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Economy sends mixed job prospect messages

Posted by: Tom Webb-Skinner 28 Feb 13 - 4:50PM  | Recruitment
Earlier this quarter the government announced a fall in unemployment and gave the go ahead for three major construction projects in the UK. As a result a new reactor at Hinkley Point, the high speed north-south rail link, and a range of shale gas extraction sites are set to take shape over the next 20 years.

Large scale projects like these imply an exciting time for those involved in engineering, but in contrast the economy shrank by 3% in the last quarter of 2012 and the Government is pressing on with wholesale spending cuts. These idiosyncrasies are mirrored at the industry level. For example the automotive sector recently saw one major automotive OEM made 800 people redundant, while another manufacturer created the same number of jobs and increased apprenticeships. Meanwhile the defence sector has seen further job cuts contrasted by a promise of more government funding in 2015.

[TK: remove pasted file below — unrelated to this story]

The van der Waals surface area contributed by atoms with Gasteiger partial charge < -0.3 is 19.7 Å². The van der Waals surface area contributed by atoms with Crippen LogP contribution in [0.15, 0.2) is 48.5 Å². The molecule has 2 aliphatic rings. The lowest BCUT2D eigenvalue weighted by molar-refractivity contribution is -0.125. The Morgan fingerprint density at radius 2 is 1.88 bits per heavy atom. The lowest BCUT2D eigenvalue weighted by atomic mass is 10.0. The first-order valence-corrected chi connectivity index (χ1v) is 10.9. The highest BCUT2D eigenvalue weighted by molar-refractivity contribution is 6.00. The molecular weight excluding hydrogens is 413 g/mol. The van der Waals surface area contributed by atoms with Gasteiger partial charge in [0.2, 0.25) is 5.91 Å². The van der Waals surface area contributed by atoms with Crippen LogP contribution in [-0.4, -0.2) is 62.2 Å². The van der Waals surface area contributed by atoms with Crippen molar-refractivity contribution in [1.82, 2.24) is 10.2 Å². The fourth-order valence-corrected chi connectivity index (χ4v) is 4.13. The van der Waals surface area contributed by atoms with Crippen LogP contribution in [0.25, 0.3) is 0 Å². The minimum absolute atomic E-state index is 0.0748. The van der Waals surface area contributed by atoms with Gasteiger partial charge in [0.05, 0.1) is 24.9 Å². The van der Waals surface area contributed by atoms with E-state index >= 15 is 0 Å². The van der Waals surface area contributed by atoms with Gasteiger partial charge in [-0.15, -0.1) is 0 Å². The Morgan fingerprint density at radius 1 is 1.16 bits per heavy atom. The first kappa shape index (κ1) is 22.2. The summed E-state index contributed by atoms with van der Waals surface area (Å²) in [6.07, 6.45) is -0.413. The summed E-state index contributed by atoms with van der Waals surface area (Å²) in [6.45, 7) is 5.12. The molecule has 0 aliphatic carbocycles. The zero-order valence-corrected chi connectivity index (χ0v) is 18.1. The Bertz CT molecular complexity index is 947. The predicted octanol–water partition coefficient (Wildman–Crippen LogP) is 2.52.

These kinds of contradictions have left people scratching their heads worrying about the health of their own sector. So where does this leave engineering job prospects? “There has been a mixed level of demand for candidates across the sectors, which certainly confirms the national uncertainty, however, there are some very positive signs,” says Jonathan Lee Recruitment’s Jon Blaze, Head of Recruitment Operations.

“The automotive industry in particular is very strong with a skills shortage resulting in some wages rising by significant margins. A similar outlook in Aerospace has been driven by large commercial orders to supply the latest generations of fuel efficient planes, and demand for sales and marketing skills is also going strong.”

Looking further ahead there are more technical skill degrees and apprenticeships, but skilled engineers will always be in demand. Furthermore, product design skills are in demand as companies look to innovation and modernisation to revitalise consumer interest. We have been in economic crisis for over five years now, but opportunities persist in the engineering jobs market - a full revitalisation may not be that far away.
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